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Job 41-42The Message (MSG)

I Run This Universe

41 1-11 “Or can you pull in the sea beast, Leviathan, with a fly rod
    and stuff him in your creel?
Can you lasso him with a rope,
    or snag him with an anchor?
Will he beg you over and over for mercy,
    or flatter you with flowery speech?
Will he apply for a job with you
    to run errands and serve you the rest of your life?
Will you play with him as if he were a pet goldfish?
    Will you make him the mascot of the neighborhood children?
Will you put him on display in the market
    and have shoppers haggle over the price?
Could you shoot him full of arrows like a pin cushion,
    or drive harpoons into his huge head?
If you so much as lay a hand on him,
    you won’t live to tell the story.
What hope would you have with such a creature?
    Why, one look at him would do you in!
If you can’t hold your own against his glowering visage,
    how, then, do you expect to stand up to me?
Who could confront me and get by with it?
    I’m in charge of all this—I run this universe!

12-17 “But I’ve more to say about Leviathan, the sea beast,
    his enormous bulk, his beautiful shape.
Who would even dream of piercing that tough skin
    or putting those jaws into bit and bridle?
And who would dare knock at the door of his mouth
    filled with row upon row of fierce teeth?
His pride is invincible;
    nothing can make a dent in that pride.
Nothing can get through that proud skin—
    impervious to weapons and weather,
The thickest and toughest of hides,
    impenetrable!

18-34 “He snorts and the world lights up with fire,
    he blinks and the dawn breaks.
Comets pour out of his mouth,
    fireworks arc and branch.
Smoke erupts from his nostrils
    like steam from a boiling pot.
He blows and fires blaze;
    flames of fire stream from his mouth.
All muscle he is—sheer and seamless muscle.
    To meet him is to dance with death.
Sinewy and lithe,
    there’s not a soft spot in his entire body—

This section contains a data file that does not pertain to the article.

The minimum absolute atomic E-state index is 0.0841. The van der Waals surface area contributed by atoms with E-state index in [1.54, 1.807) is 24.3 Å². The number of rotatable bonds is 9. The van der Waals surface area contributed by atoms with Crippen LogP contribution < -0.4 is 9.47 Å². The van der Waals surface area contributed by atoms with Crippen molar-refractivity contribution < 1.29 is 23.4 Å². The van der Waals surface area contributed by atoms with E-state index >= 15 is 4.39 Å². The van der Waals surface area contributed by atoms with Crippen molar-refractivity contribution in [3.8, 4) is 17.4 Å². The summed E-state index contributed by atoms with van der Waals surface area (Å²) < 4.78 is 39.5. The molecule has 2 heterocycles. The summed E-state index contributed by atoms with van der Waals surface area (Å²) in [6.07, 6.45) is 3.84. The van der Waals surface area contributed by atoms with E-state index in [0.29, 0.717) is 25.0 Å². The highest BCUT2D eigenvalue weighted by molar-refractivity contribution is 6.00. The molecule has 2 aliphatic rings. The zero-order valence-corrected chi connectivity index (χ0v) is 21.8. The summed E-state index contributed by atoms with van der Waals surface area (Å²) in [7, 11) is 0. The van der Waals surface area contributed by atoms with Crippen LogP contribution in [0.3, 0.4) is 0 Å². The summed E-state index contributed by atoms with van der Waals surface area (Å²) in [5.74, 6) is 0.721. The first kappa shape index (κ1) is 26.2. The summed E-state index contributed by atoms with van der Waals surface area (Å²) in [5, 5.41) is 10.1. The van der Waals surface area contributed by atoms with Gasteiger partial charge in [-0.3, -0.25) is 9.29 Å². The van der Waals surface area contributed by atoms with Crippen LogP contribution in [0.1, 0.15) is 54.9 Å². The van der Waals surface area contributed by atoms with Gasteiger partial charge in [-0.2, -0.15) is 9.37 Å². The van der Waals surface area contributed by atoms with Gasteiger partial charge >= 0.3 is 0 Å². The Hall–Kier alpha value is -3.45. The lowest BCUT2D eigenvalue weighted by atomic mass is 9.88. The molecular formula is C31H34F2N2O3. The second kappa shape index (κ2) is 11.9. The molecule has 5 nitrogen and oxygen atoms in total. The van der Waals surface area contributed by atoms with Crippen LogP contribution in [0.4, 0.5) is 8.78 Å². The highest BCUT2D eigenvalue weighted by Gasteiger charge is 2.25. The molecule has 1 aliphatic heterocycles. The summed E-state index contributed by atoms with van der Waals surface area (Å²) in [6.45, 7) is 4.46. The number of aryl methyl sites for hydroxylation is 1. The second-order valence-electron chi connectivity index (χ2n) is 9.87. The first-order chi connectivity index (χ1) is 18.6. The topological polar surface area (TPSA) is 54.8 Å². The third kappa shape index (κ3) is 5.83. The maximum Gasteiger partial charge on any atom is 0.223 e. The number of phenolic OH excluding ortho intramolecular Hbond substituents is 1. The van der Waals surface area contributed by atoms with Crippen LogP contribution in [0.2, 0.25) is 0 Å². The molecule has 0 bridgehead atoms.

As tough inside as out,
    rock-hard, invulnerable.
Even angels run for cover when he surfaces,
    cowering before his tail-thrashing turbulence.
Javelins bounce harmlessly off his hide,
    harpoons ricochet wildly.
Iron bars are so much straw to him,
    bronze weapons beneath notice.
Arrows don’t even make him blink;
    bullets make no more impression than raindrops.
A battle ax is nothing but a splinter of kindling;
    he treats a brandished harpoon as a joke.
His belly is armor-plated, inexorable—
    unstoppable as a barge.
He roils deep ocean the way you’d boil water,
    he whips the sea like you’d whip an egg into batter.
With a luminous trail stretching out behind him,
    you might think Ocean had grown a gray beard!
There’s nothing on this earth quite like him,
    not an ounce of fear in that creature!
He surveys all the high and mighty—
    king of the ocean, king of the deep!”

Job Worships God

I Babbled On About Things Far Beyond Me

42 1-6 Job answered God:

“I’m convinced: You can do anything and everything.
    Nothing and no one can upset your plans.
You asked, ‘Who is this muddying the water,
    ignorantly confusing the issue, second-guessing my purposes?’
I admit it. I was the one. I babbled on about things far beyond me,
    made small talk about wonders way over my head.
You told me, ‘Listen, and let me do the talking.
    Let me ask the questions. You give the answers.’
I admit I once lived by rumors of you;
    now I have it all firsthand—from my own eyes and ears!
I’m sorry—forgive me. I’ll never do that again, I promise!
    I’ll never again live on crusts of hearsay, crumbs of rumor.”

God Restores Job

I Will Accept His Prayer

7-8 After God had finished addressing Job, he turned to Eliphaz the Temanite and said, “I’ve had it with you and your two friends. I’m fed up! You haven’t been honest either with me or about me—not the way my friend Job has. So here’s what you must do. Take seven bulls and seven rams, and go to my friend Job. Sacrifice a burnt offering on your own behalf. My friend Job will pray for you, and I will accept his prayer. He will ask me not to treat you as you deserve for talking nonsense about me, and for not being honest with me, as he has.”

They did it. Eliphaz the Temanite, Bildad the Shuhite, and Zophar the Naamathite did what God commanded. And God accepted Job’s prayer.